Omnivores (2013) Film Review

Posted: June 4, 2014 in Horrendous Horror Movies
Tags: , , , , ,

Directed by Oscar Rojo, Omnivores, or Omnívoros, is a sickening tale which explores clandestine restaurants, murderers, and human flesh.

Omnivores begins when Marcos (Mario de la Rosa), famous food critic, receives an assignment to research various clandestine restaurants. While investigating, Marcos stumbles upon one particular restaurant that is rumored to feed human flesh to its participants. Now, it’s up to Marcos to stop Dimas (Fernando Albizu), cannibal, from murdering innocent people and sampling their tender flesh.

The beginning of this film is absolutely horrid, and the acting is atrocious! We are introduced to Dimas, a young child, and his mother, who is dying. His mother asks Dimas numerous times to run into town to fetch a doctor, but because Dimas is hungry and tired, he refuses to go. After his mother dies, Dimas slowly approaches her, grabs her shoulders, and stoically says, “Mama. Mama. Mama.” (Really, Dimas? That’s all the emotion you could muster up? Ugh!)

Because Dimas is hungry, and his mother is dead, he resorts to eating her remains. (Yep, he merely sits in her tiny shed and eats her rotting meat for a while.) And when a townsperson finds Dimas, who is covered in blood and flesh, the townsperson shrugs and buries the body. (Umm…are you serious? A child ate his mother! This situation is very concerning! Why isn’t he taken to a psychologist or something?)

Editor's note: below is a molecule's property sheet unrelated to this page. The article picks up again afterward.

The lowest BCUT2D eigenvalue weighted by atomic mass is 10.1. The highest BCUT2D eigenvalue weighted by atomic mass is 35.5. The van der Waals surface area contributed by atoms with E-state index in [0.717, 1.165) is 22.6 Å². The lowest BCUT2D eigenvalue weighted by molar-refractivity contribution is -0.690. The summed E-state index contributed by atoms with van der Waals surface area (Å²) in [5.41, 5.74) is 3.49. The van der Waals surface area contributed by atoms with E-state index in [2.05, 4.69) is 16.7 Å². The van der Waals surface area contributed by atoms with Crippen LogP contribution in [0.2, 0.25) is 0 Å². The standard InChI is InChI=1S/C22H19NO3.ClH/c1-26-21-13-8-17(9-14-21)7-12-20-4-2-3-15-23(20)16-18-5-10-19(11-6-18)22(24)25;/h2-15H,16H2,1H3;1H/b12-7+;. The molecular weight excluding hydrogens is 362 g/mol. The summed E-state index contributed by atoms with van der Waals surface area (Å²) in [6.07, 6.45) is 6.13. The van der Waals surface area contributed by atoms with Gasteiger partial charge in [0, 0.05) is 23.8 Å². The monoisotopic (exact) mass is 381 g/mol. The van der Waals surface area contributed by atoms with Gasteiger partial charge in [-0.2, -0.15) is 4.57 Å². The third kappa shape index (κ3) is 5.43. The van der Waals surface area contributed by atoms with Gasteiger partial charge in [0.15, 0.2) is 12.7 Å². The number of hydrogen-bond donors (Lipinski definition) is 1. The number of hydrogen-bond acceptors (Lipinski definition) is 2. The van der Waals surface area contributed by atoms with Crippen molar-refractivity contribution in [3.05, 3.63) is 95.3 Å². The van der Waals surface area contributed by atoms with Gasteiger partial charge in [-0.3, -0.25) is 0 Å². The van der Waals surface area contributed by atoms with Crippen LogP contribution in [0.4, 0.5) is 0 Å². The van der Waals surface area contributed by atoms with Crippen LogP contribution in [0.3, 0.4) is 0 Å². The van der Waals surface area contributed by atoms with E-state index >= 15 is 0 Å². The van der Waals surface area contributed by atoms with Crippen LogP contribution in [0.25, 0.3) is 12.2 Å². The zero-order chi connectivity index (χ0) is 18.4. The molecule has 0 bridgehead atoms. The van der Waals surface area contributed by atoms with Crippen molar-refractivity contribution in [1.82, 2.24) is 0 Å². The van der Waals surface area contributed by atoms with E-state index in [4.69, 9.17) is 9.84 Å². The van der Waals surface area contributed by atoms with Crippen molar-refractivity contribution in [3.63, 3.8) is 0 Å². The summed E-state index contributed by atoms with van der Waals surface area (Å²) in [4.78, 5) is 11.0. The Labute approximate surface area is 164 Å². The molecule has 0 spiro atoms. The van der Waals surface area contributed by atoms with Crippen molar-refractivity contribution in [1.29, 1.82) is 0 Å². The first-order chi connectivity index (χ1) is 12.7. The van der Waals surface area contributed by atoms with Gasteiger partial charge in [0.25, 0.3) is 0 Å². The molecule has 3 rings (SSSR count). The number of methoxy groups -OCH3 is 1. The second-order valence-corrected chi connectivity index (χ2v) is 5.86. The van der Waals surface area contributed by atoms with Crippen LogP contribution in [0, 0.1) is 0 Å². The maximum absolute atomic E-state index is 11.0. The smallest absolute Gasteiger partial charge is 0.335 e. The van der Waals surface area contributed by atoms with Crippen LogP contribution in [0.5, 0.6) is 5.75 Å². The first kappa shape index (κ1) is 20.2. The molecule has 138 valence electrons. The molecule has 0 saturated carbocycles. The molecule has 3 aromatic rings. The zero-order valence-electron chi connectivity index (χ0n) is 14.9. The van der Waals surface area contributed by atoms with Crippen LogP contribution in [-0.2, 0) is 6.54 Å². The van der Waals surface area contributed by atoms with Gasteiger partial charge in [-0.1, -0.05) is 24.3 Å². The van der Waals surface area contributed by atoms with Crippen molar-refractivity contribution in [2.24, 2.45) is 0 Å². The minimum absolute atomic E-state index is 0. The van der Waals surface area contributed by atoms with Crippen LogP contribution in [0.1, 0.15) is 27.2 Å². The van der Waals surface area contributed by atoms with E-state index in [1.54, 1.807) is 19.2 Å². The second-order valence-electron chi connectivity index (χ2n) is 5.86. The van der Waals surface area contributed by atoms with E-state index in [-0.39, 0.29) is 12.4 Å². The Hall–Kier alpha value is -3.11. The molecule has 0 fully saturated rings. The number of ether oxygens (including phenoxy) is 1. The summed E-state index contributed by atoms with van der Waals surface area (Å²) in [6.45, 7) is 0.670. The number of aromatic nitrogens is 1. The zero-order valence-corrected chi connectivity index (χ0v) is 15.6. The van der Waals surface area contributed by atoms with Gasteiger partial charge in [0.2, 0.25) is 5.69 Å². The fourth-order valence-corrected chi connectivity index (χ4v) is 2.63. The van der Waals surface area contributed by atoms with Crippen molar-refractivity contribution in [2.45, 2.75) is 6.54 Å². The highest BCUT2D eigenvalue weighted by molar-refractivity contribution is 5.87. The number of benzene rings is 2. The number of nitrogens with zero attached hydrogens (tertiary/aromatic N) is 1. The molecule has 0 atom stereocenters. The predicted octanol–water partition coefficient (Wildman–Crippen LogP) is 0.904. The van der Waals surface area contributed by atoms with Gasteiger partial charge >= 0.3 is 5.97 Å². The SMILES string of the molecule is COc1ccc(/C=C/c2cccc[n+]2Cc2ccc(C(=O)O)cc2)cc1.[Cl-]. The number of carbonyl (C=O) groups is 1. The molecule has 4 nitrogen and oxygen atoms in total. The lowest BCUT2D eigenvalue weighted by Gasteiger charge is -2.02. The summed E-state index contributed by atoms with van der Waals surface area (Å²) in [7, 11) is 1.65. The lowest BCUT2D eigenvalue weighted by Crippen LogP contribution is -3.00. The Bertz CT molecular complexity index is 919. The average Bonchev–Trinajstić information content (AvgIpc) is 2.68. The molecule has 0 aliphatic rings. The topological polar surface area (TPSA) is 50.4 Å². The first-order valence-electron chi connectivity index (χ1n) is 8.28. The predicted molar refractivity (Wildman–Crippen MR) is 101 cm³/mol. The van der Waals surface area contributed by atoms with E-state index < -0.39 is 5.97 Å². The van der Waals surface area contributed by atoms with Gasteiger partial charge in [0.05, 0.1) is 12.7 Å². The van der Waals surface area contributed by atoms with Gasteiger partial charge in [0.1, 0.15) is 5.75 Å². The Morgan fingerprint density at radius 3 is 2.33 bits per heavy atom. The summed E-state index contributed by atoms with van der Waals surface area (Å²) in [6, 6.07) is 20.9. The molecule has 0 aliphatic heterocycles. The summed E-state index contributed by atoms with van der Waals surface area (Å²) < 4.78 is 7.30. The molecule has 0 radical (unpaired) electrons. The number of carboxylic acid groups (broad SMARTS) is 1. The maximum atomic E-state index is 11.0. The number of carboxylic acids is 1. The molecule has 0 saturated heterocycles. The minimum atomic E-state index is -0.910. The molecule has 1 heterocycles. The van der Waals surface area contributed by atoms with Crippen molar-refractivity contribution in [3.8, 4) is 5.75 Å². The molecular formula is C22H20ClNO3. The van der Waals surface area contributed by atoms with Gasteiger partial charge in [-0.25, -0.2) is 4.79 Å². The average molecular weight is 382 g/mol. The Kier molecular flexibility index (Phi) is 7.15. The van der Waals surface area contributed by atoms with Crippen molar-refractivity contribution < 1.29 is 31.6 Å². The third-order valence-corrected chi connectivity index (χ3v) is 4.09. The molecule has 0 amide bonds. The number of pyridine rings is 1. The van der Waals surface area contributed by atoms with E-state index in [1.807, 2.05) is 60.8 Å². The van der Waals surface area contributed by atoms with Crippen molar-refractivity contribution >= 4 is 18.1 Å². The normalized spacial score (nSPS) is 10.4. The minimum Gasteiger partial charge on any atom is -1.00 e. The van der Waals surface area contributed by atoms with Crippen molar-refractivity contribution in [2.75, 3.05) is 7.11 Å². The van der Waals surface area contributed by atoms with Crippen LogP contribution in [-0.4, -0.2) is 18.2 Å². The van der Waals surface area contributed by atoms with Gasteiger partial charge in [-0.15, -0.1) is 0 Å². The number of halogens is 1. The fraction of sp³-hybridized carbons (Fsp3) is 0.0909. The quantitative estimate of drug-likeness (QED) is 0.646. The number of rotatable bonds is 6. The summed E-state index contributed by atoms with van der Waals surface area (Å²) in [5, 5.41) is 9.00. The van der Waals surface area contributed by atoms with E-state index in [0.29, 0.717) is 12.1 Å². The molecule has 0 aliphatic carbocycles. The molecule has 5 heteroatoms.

He ate his mother, and now, I think he should seek some help.

And seeing as Dimas was never taken to a psychologist, he became a cannibal when he grew up, and he hired an insane butcher to stalk, murder, and filet innocent victims.

Now, most of these slaughter scenes were just an excuse to showcase nakedness. True, there were some splashes of blood; however, the camera mostly focused upon the women’s breasts and the man’s penis. (I mean, couldn’t these scenes have been inspired by Saw or something?)

However, this movie is brimming with food knowledge, and the audience will discover much about fugu, which is the Japanese word for puffer fish and the dish prepared from it. If not properly prepared, fugu can be extremely poisonous, and there is no known antidote. (Remember this information because if you watch Omnivores, this information will come into play!)

Overall, Omnivores was a pretty great film; it teaches you that one should “always [be] open to new flavors.”

To watch the trailer, click here


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